Localism needed in TV

Published 8:36 am Sunday, October 29, 2017

This week, the Federal Communications Corporation voted to end the “main studio” rule, which requires radio and TV broadcasters to maintain a home studio in the community where they are licensed.

The elimination of the eight-decade-old rule was sought by Baltimore Sinclair Broadcasting, a rapidly-growing owner of television outlets across the nation, including two here in the Tri-State.

This should trouble news consumers, due to the potential harm it could have on local journalism.

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As more and more television and radio stations are being bought up by conglomerates, many have been filled with centralized content from company owners.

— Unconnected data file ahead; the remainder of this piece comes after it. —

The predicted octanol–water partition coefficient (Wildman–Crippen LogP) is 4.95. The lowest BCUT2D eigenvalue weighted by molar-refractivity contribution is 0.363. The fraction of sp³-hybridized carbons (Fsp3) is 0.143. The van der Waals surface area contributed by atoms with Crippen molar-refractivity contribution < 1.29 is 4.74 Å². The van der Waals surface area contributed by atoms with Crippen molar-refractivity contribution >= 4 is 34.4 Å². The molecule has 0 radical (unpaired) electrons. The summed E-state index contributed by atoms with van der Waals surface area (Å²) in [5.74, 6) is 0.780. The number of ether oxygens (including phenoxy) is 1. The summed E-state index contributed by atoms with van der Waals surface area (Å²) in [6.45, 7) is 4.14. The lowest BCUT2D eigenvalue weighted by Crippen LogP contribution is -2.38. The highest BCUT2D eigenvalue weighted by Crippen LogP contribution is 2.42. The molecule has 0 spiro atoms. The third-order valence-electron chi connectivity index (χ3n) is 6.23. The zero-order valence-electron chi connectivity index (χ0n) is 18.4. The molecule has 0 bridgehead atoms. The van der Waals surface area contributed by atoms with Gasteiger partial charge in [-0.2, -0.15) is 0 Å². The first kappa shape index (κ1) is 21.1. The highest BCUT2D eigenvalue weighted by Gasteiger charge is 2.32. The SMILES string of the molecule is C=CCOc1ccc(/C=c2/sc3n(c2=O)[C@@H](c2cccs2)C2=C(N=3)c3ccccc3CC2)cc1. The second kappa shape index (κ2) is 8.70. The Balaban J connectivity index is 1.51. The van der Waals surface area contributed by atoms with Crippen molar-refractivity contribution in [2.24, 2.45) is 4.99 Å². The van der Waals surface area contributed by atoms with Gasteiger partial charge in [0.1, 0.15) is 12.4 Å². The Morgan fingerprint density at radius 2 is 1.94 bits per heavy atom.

By now eliminating the need for a main studio in a station’s hometown, there is conceivably nothing to stop a company from purchasing broadcast outlets in a city and then replacing all local news with national  content created out of state.

This is troubling, not only from an employment perspective and the job loss that could come from eliminating on-air local talent, but it is outright dangerous.

For instance, as radio became similarly deregulated in the 1990s, with stations falling under chain ownership, there were reports in some areas, of stations, relying heavily on automated content, failing to air much-needed emergency bulletins on weather and other situations.

News and reporting of local origin is needed, both in print and in broadcast, in order for the public to be informed.

The FCC erred in this ruling and Americans should be very concerned about its implications.